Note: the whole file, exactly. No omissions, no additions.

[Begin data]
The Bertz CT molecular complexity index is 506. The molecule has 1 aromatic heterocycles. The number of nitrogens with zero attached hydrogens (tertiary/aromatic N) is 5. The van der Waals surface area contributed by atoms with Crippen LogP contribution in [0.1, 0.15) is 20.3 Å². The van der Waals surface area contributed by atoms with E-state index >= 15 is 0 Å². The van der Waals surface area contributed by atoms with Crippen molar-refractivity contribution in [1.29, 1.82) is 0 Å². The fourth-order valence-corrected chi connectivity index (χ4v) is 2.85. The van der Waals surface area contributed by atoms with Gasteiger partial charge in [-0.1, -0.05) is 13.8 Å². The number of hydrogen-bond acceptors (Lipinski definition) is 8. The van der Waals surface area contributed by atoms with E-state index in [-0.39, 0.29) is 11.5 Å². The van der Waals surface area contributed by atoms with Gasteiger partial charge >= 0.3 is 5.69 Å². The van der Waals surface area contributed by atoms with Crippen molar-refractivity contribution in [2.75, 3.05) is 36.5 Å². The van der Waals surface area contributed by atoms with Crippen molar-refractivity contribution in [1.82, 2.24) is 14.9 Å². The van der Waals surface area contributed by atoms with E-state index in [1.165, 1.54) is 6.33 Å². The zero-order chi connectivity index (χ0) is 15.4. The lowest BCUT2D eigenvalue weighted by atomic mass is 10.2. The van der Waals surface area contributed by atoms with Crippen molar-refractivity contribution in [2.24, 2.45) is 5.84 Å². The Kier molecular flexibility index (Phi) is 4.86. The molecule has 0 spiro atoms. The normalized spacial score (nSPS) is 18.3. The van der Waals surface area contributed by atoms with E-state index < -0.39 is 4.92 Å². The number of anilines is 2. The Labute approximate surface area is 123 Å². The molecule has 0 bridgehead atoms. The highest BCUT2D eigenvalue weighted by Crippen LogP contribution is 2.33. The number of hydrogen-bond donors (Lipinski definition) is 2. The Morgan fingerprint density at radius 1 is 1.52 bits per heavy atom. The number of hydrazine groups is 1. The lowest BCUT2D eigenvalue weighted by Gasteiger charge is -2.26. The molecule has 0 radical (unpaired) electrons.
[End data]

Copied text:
The Bertz CT molecular complexity index is 506. The molecule has 1 aromatic heterocycles. The number of nitrogens with zero attached hydrogens (tertiary/aromatic N) is 5. The van der Waals surface area contributed by atoms with Crippen LogP contribution in [0.1, 0.15) is 20.3 Å². The van der Waals surface area contributed by atoms with E-state index >= 15 is 0 Å². The van der Waals surface area contributed by atoms with Crippen molar-refractivity contribution in [1.29, 1.82) is 0 Å². The fourth-order valence-corrected chi connectivity index (χ4v) is 2.85. The van der Waals surface area contributed by atoms with Gasteiger partial charge in [-0.1, -0.05) is 13.8 Å². The number of hydrogen-bond acceptors (Lipinski definition) is 8. The van der Waals surface area contributed by atoms with E-state index in [-0.39, 0.29) is 11.5 Å². The van der Waals surface area contributed by atoms with Gasteiger partial charge >= 0.3 is 5.69 Å². The van der Waals surface area contributed by atoms with Crippen molar-refractivity contribution in [2.75, 3.05) is 36.5 Å². The van der Waals surface area contributed by atoms with Crippen molar-refractivity contribution in [1.82, 2.24) is 14.9 Å². The van der Waals surface area contributed by atoms with E-state index in [1.165, 1.54) is 6.33 Å². The zero-order chi connectivity index (χ0) is 15.4. The lowest BCUT2D eigenvalue weighted by atomic mass is 10.2. The van der Waals surface area contributed by atoms with Crippen molar-refractivity contribution in [2.24, 2.45) is 5.84 Å². The Kier molecular flexibility index (Phi) is 4.86. The molecule has 0 spiro atoms. The normalized spacial score (nSPS) is 18.3. The van der Waals surface area contributed by atoms with E-state index < -0.39 is 4.92 Å². The number of anilines is 2. The Labute approximate surface area is 123 Å². The molecule has 0 bridgehead atoms. The highest BCUT2D eigenvalue weighted by Crippen LogP contribution is 2.33. The number of hydrogen-bond donors (Lipinski definition) is 2. The Morgan fingerprint density at radius 1 is 1.52 bits per heavy atom. The number of hydrazine groups is 1. The lowest BCUT2D eigenvalue weighted by Gasteiger charge is -2.26. The molecule has 0 radical (unpaired) electrons.